The Quest for John Willett

Tucked away in the Royal Museum of Fine Arts in Brussels, Belgium is a sculpture of the late John Willett. Sculpted in 1763 by Flemish artist Michael Rysbrack before his death in 1770.

John Willett, a Magistrate, has been sculpted reading a book presumed to be related to his career. He’s also leaning on a column and dressed in a toga-style outfit. Though sculpted in 1763, Willett actually died in 1745, almost exactly 20 years before his sculpture was created. We assume the sculpture commissioner was Ralph Willett, his nephew, as it is his will that expresses his wish to keep the statue of his uncle in the Grand Entrance Hall of Merley House.

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Ralph’s father – Henry Willett – died in 1740 at 60 years old, leaving behind a 21-year-old Ralph. Ralph’s mother died in 1725 and his younger brother, Henry Jr died in 1733 so when his father died, Ralph was without immediate family. Because of his desire to have the sculpture of his uncle remain permanently at Merley House, it can be assumed that John Willett became somewhat of a father figure in Ralph’s life.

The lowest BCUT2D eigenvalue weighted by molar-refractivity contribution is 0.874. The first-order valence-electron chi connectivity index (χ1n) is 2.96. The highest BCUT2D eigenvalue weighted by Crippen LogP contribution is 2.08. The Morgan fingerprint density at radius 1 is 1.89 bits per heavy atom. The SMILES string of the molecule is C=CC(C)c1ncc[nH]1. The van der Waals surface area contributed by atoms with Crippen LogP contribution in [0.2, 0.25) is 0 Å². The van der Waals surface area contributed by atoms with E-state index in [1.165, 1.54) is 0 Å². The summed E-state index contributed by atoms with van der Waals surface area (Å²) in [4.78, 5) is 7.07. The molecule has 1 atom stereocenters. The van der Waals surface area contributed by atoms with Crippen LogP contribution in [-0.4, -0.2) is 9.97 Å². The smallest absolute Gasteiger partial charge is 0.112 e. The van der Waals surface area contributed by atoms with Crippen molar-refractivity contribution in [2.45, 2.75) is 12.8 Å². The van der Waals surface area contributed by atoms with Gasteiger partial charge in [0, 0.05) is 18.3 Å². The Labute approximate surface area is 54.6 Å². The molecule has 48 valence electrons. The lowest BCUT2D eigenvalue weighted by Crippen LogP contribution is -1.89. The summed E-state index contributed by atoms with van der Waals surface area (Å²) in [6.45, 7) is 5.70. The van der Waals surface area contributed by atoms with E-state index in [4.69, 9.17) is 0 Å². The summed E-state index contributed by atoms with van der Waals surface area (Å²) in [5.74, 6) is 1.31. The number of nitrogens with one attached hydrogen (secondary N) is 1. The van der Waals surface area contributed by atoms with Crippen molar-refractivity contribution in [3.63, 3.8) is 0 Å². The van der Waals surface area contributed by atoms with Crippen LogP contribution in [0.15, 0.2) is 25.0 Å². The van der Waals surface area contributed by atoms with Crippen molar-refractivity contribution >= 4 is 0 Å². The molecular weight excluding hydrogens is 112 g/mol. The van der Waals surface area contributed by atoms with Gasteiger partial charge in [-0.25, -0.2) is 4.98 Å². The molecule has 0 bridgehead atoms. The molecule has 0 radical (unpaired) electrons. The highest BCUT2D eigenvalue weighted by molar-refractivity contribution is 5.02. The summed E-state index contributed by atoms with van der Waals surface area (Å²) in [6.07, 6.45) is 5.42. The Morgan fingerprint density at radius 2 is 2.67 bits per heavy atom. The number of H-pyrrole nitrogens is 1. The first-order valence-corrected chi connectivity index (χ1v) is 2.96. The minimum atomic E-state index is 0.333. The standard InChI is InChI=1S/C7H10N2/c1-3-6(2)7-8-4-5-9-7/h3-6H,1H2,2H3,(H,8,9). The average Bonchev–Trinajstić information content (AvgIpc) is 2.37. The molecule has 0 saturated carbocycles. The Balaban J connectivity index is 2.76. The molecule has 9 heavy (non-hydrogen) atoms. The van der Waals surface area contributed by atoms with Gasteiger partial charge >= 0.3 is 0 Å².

After weeks of talking about the sculpture and researching the history of Merley House, it was incredible to see the statue in person. Placed in a little alcove on the top of the stairs and standing at over 6ft without the extra height, John Willett stands incredibly tall.

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Of course, we couldn’t resist doing a few touristy activities while we were there! Brussels is a beautiful city that screams culture. The cobbled streets and the outdoor seating is quaint amongst the tall and architecturally beautiful buildings, giving Brussels a real European feel. We hope you enjoy our photos and you aren’t too jealous!

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